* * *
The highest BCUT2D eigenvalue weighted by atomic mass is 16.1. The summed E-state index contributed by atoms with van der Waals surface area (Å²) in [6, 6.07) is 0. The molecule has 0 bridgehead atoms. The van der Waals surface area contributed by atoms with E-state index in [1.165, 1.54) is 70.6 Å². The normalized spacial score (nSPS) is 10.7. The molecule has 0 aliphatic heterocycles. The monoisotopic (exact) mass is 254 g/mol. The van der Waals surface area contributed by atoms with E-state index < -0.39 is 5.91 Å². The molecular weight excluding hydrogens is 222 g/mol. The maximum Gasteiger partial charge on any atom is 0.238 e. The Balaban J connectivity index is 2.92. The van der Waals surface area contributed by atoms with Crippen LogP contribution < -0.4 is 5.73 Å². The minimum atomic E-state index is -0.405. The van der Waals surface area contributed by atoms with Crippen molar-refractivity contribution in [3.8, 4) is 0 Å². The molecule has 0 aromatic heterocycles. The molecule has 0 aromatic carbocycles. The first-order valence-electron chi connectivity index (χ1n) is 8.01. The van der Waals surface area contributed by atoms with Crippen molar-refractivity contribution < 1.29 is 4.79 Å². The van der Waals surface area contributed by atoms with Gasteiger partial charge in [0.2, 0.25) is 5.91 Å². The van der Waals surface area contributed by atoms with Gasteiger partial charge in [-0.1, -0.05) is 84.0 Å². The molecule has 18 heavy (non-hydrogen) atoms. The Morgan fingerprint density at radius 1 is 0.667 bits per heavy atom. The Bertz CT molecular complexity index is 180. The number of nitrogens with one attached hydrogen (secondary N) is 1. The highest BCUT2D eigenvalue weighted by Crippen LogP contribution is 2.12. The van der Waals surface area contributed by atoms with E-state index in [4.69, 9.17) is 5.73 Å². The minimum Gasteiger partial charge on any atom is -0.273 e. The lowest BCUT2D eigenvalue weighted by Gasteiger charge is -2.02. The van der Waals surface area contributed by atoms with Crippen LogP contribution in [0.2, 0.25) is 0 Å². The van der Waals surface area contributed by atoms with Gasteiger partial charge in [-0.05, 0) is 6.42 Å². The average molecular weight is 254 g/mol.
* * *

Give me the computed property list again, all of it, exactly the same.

The highest BCUT2D eigenvalue weighted by atomic mass is 16.1. The summed E-state index contributed by atoms with van der Waals surface area (Å²) in [6, 6.07) is 0. The molecule has 0 bridgehead atoms. The van der Waals surface area contributed by atoms with E-state index in [1.165, 1.54) is 70.6 Å². The normalized spacial score (nSPS) is 10.7. The molecule has 0 aliphatic heterocycles. The monoisotopic (exact) mass is 254 g/mol. The van der Waals surface area contributed by atoms with E-state index < -0.39 is 5.91 Å². The molecular weight excluding hydrogens is 222 g/mol. The maximum Gasteiger partial charge on any atom is 0.238 e. The Balaban J connectivity index is 2.92. The van der Waals surface area contributed by atoms with Crippen LogP contribution < -0.4 is 5.73 Å². The minimum atomic E-state index is -0.405. The van der Waals surface area contributed by atoms with Crippen molar-refractivity contribution in [3.8, 4) is 0 Å². The molecule has 0 aromatic heterocycles. The molecule has 0 aromatic carbocycles. The first-order valence-electron chi connectivity index (χ1n) is 8.01. The van der Waals surface area contributed by atoms with Crippen molar-refractivity contribution < 1.29 is 4.79 Å². The van der Waals surface area contributed by atoms with Gasteiger partial charge in [0.2, 0.25) is 5.91 Å². The van der Waals surface area contributed by atoms with Gasteiger partial charge in [-0.1, -0.05) is 84.0 Å². The molecule has 18 heavy (non-hydrogen) atoms. The Morgan fingerprint density at radius 1 is 0.667 bits per heavy atom. The Bertz CT molecular complexity index is 180. The number of nitrogens with one attached hydrogen (secondary N) is 1. The highest BCUT2D eigenvalue weighted by Crippen LogP contribution is 2.12. The van der Waals surface area contributed by atoms with E-state index in [4.69, 9.17) is 5.73 Å². The minimum Gasteiger partial charge on any atom is -0.273 e. The lowest BCUT2D eigenvalue weighted by Gasteiger charge is -2.02. The van der Waals surface area contributed by atoms with Crippen LogP contribution in [0.2, 0.25) is 0 Å². The van der Waals surface area contributed by atoms with Gasteiger partial charge in [-0.05, 0) is 6.42 Å². The average molecular weight is 254 g/mol.